It was almost as busy as a Saturday in the NHL can be with 14 games on the schedule. Kane was strong for the Sabres, Burns was absolutely incredible for the Sharks, and Roman Josi and Shea Weber were leaders as CBJ vs NSH produced the rare “perfect split.”
I’ll keep my remarks brief and get you through the charts in a timely fashion.
Before we start, a few words on reading the game charts:
A couple of notes on reading the charts:
- the Corsi differential is based on 5v5 play and is score-adjusted, as per war-on-ice.
- players at the top (with bars extending to the right) posted positive differentials (good)
- players at the bottom (and to the left) posted negative differentials (bad)
- the colour of each bar represents the player’s time on ice (see legend at the bottom)
- each players individual Corsi For attempts are included in parentheses
- a player with a strong C +/- but a (0) for iCF didn’t directly contribute to his strong showing.
- a player with a weak C +/- but a strong iCF score (i.e. greater than 5) may have been hindered by linemates. Maybe.
- like any reasonable person, I don’t believe that Corsi is everything. But it’s a very important part of the everything.
On with the charts:
Sam Reinhart led the way. He’s been doing that for the Sabres all year long. Eichel had a rare plus night. Ristolainen finally finished on the right side of the graph – extremely uncommon for the battered defenseman.
Byfuglien struggled mightily in this one, posting a Corsi differential of ~-15. Chiarot wasn’t far behind.
Kane posted 10 iCF and continues to be an individual force for the Sabres.
Bonino and Hagelin led the way and Crosby posted a game-high 8 iCF. Crosby continued his post-Malkin dominance, registering 8 iCF. Schultz continued to enjoy not playing for the Oilers.
For the Red Wings, this one couldn’t end fast enough. Quincey finished at the bottom (as usual) joined by Helm and Mantha. Even Smith and Datsyuk were negatives in this one – that’s very rare.
Skille led and Rantanen was strong in what might be his last NHL game this season. Barrie posted a solid positive Corsi differential. Parise led all with 6 iCF.
At the other end of the chart, Dumba and Reilly were battered most, finshing near ~-10 in Corsi +/-.
Other things happened but Brent Burns managed 15 iCF in this one.
The incredible, versatile, and dominant defender never gets a sniff in Norris discussions…but maybe he should.
For the Stars, Oduya and Johns were pummeled and Eakin, Benn, and Sharp were not far behind. The Stars chased the puck in this one.
Another game, another lead for Colton Parayko, who posted 5 iCF as well. Williams, Backstrom, and Ovechkin posted nice Corsi +/- marks as well and Ovechkin led all with 7 iCF.
Edmundson was the game’s worst (~-15) and that’s extremely rare. He’s been a plus for weeks. Pietrangelo and Chimera round out the bottom three.
As usual, Jokinen and Trocheck were at the top of the possession chart. J.T. Brown was the best for the Lightning. Huberdeau led with 7 iCF, which is a fairly typical game-high in that category.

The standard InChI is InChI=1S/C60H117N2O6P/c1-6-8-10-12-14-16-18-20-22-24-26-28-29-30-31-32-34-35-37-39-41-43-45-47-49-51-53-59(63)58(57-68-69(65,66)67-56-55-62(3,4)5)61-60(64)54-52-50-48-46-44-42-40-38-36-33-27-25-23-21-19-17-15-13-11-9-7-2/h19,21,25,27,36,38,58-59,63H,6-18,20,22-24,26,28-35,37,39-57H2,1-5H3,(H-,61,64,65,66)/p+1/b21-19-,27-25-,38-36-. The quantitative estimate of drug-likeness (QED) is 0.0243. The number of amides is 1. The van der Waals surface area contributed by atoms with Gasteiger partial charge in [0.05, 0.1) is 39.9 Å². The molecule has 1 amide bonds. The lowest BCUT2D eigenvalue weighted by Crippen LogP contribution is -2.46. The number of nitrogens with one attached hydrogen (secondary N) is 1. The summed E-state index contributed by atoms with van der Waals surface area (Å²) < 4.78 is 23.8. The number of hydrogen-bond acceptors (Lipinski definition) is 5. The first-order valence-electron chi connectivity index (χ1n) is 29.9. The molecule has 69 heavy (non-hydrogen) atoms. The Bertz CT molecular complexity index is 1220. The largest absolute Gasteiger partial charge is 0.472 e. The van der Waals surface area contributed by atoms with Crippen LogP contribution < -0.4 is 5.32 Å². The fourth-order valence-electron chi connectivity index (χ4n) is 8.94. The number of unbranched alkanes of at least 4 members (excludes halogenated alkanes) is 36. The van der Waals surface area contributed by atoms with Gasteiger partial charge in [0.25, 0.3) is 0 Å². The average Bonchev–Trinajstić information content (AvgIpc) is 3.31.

Greg McKegg was the game’s worst but was only ~-6. Puck possession was pretty even in this game. Hedman didn’t enjoy his first game without Stralman in the lineup.
Staal, Faulk, and Slavin led the way in Corsi differential as Carolina continues to play the game the right way – dominating the puck, much as they have all season long. Shane Prince was best for NYI.
Boychuk and Leddy found themselves at the bottom of the possession game chart. This happens with some troubling regularity for the normally reliable defensemen.
Moore led the game and Yandle was close behind.
Then, a series of very odd things occurred. Girardi, quite possibly the NHL’s worst Corsi differential player, finished third in this game. And Tanner Glass finished fifth.
It’s enough to make someone triple check the chart.
Emelin finished with the game’s worst Corsi +/-. He’ll do this, by times.
Holzer was the game’s best, Getzlaf and Lindholm were close behind and Stoner managed a positive Corsi differential.
Ottawa squandered a big lead and dominated the bottom of the possession chart. Chiasson was worst but Methot, Lazar, and Zibanejad were close behind.
Stempniak, Bergeron, and Marchand led, which is fairly typical.
The Leafs, generally a puck-dominant team, chased the puck in this one. Marincin, Kadri, and Michalek posted the bottom-three differentials. Carrick managed a nice game though, finishing with a positive Corsi +/- and 8 iCF.
Weber and Josi led all. Weber’s been on a mini-tear, finishing strong and blasting away with high iCF totals. Arvidsson and Ekholm each posted 8 iCF as every Predators skater finished in the plus.
On the flip side, every CBJ skater finished in the negatives – this perfect split is a rare event. Calvert was absolutely bombed, finishing around -25 in Corsi differential in this one. Atkinson, Prout, and Savard weren’t much better.
Kruger was the game’s best and Monahan led the way for the Flames. Dougie Hamilton posted an excellent 11 iCF in the game. The other Hamilton was a plus.
On the negative side, Matt Stajan was the game’s worst. Engelland and Ferland joined Stajan at the bottom, each posting ~-10 in Corsi differential.
So it goes for Calgary.
In case you’ve missed it, Gudas is on fire. He led the game with the best Corsi differential (again) and posted 5 iCF. He’s on a tear. Raffl and Simmonds were next best but weren’t close to Gudas.
The Coyotes continued their puck-chasing ways. Murphy and Martinook were the game’s worst but there were plenty negative Corsi differentials to go around for Arizona.
Jeff Carter was the game’s best and Tyler Toffoli posted a game-best 8 iCF. Doughty/Scuderi were pluses for the LA Kings as both teams piled up goals in this crazy game.
Surprise, surprise, Nurse and Korpikoski were the game’s worst. They chase the puck every night and one has to wonder if Nurse was at all ready for full-time NHL minutes this year.